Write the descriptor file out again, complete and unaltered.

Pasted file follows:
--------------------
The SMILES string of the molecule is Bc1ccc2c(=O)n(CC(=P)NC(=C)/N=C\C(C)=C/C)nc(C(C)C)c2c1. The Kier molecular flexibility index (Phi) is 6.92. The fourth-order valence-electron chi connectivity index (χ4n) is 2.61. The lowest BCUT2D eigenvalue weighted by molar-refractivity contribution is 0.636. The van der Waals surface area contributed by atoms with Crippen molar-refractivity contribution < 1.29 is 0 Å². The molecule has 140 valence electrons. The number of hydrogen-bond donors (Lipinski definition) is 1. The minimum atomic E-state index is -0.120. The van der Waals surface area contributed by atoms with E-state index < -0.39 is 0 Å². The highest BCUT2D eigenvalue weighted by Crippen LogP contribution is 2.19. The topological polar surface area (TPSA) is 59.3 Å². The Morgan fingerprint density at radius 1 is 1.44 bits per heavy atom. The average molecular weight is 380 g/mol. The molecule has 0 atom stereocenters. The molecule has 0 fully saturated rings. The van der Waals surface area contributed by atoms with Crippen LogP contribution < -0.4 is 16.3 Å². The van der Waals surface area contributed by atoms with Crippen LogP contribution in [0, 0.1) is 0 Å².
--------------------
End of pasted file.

The SMILES string of the molecule is Bc1ccc2c(=O)n(CC(=P)NC(=C)/N=C\C(C)=C/C)nc(C(C)C)c2c1. The Kier molecular flexibility index (Phi) is 6.92. The fourth-order valence-electron chi connectivity index (χ4n) is 2.61. The lowest BCUT2D eigenvalue weighted by molar-refractivity contribution is 0.636. The van der Waals surface area contributed by atoms with Crippen molar-refractivity contribution < 1.29 is 0 Å². The molecule has 140 valence electrons. The number of hydrogen-bond donors (Lipinski definition) is 1. The minimum atomic E-state index is -0.120. The van der Waals surface area contributed by atoms with E-state index < -0.39 is 0 Å². The highest BCUT2D eigenvalue weighted by Crippen LogP contribution is 2.19. The topological polar surface area (TPSA) is 59.3 Å². The Morgan fingerprint density at radius 1 is 1.44 bits per heavy atom. The average molecular weight is 380 g/mol. The molecule has 0 atom stereocenters. The molecule has 0 fully saturated rings. The van der Waals surface area contributed by atoms with Crippen LogP contribution < -0.4 is 16.3 Å². The van der Waals surface area contributed by atoms with Crippen LogP contribution in [0, 0.1) is 0 Å².